SMASHED – THE MOVIE

SMASHED – THE MOVIE

Why me?

Based on the results many of my writing students earned with their short scripts, and the results of the films I’d directed, my name became the ‘go to’ for writing and directing. So, when several projects fell out with an LA based women’s film organization, a few of the producers involved with that program reached out to me.

That’s how it started.

DEVELOPMENT

The process of working with a young organization that acts as executive producers had many ups and downs. I learned so much about myself and others and I look forward to writing about that knowledge in future articles, but for now, I want to give you an overview of  this program.

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photo credit Ashly Covington, on set of SMASHED

Women in Media, an organization that started as a networking group for women to hire other women in the film industry moved into film producing. Their founder and organizer is a networking powerhouse. Pair that with her optimistic personality and she has managed to create symbiotic relationships with very large organizations that have the ability to offer in-kind support to filmmakers — think cameras, lights, locations, gear, costume, contacts and even training. Women in Media started their Cameraderie initiative, and I was asked to direct and invited to submit a script. The producers has solicited scripts from several writers, and eventually it was my script that was selected. But that was just the beginning. I had no idea how massive this undertaking would become. 

I advise my writing students who have small budgets, few resources and inexperienced filmmakers to keep their stories manageable. I guide my students to create projects that have fun, solid, compelling stories that come from personal experience and don’t require huge amounts of pre-production, people and costs. Of course, the more you master the craft of screenwriting, the more you can expand the guidelines and challenge yourself. I challenged myself. The script evolved from 4 characters to 6, then 8 and finally I had something like 14. Only 7 or so had speaking parts. This script always had comedy, but it evolved to action-comedy with my protagonist practically running a marathon. I call it action for several reasons; the sheer number of footsteps = chase scenes. My protag is always running – trying to beat the clock, her antagonist and trying to get to her daughter before it’s too late. I wrote in stunts. I wrote in stand-offs and I wrote in lots of surprises – for everyone.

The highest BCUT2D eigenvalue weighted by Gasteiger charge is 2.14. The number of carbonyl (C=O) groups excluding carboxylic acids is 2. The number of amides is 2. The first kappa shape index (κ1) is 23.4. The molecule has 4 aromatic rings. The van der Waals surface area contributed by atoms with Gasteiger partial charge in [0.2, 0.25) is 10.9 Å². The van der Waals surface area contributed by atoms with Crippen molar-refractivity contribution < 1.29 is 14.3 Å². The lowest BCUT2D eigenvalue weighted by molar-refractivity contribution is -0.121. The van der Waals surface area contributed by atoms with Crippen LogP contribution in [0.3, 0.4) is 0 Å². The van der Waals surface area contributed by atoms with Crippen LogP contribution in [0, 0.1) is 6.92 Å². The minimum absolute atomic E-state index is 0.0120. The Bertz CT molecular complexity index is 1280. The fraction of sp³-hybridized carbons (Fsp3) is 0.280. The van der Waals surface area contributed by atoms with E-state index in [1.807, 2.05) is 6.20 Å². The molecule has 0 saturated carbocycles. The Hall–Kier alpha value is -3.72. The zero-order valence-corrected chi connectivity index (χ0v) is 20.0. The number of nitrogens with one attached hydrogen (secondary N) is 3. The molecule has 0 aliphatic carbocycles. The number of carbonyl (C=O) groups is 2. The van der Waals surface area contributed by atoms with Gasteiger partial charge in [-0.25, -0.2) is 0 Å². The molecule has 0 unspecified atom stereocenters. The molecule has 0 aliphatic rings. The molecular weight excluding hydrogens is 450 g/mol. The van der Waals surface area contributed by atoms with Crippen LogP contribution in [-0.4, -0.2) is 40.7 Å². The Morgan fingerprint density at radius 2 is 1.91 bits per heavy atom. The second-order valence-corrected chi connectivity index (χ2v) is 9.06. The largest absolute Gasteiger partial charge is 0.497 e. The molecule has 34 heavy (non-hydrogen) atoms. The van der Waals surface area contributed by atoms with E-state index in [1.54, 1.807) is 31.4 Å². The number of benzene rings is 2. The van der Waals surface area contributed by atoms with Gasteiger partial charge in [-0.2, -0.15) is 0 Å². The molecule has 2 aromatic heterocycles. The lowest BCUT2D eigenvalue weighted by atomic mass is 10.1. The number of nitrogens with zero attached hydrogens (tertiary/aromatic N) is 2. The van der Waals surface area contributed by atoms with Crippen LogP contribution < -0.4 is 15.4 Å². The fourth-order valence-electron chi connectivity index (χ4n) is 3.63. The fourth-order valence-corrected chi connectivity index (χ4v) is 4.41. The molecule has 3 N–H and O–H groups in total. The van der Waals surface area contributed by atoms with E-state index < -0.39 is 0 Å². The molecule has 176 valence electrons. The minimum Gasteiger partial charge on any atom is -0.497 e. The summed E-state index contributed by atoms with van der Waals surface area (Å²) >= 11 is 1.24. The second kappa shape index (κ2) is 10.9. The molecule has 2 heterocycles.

It’s a fun story and I could see the possibility of it becoming something larger – a pilot or even a feature. It has that kind of personality.

The leads are women, and I even cast Kim Chi (the drag queen from RuPaul’s Drag Race) as one of my lead hosts.

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The script went through many rewrites, sometimes very big shifts and sometimes subtle. It was an exasperating journey. Again, I’ll write more about this in a future article.

Once the script was finally greenlit by WiM, we went into full pre-production and fundraising. By this time, I’d been connected with several film professionals. This was a spectacular opportunity that gave me writing insight that I hadn’t expected. One of the writing mentors was Oscar winner Alexander Dinelaris (Birdman). Funny story – as a UCLA Fellow at Telluride the year Birdman premiered, I had the great honor of getting a private (the UCLA fellow group) afternoon meeting with writer/director Alejandro G. Iñárritu discussing filmmaking. He’s amazingly talented and offered so much deep insight he became one of those directors you look at for filmmaking guidance. So, meeting one of the writers from the Birdman team was astonishing.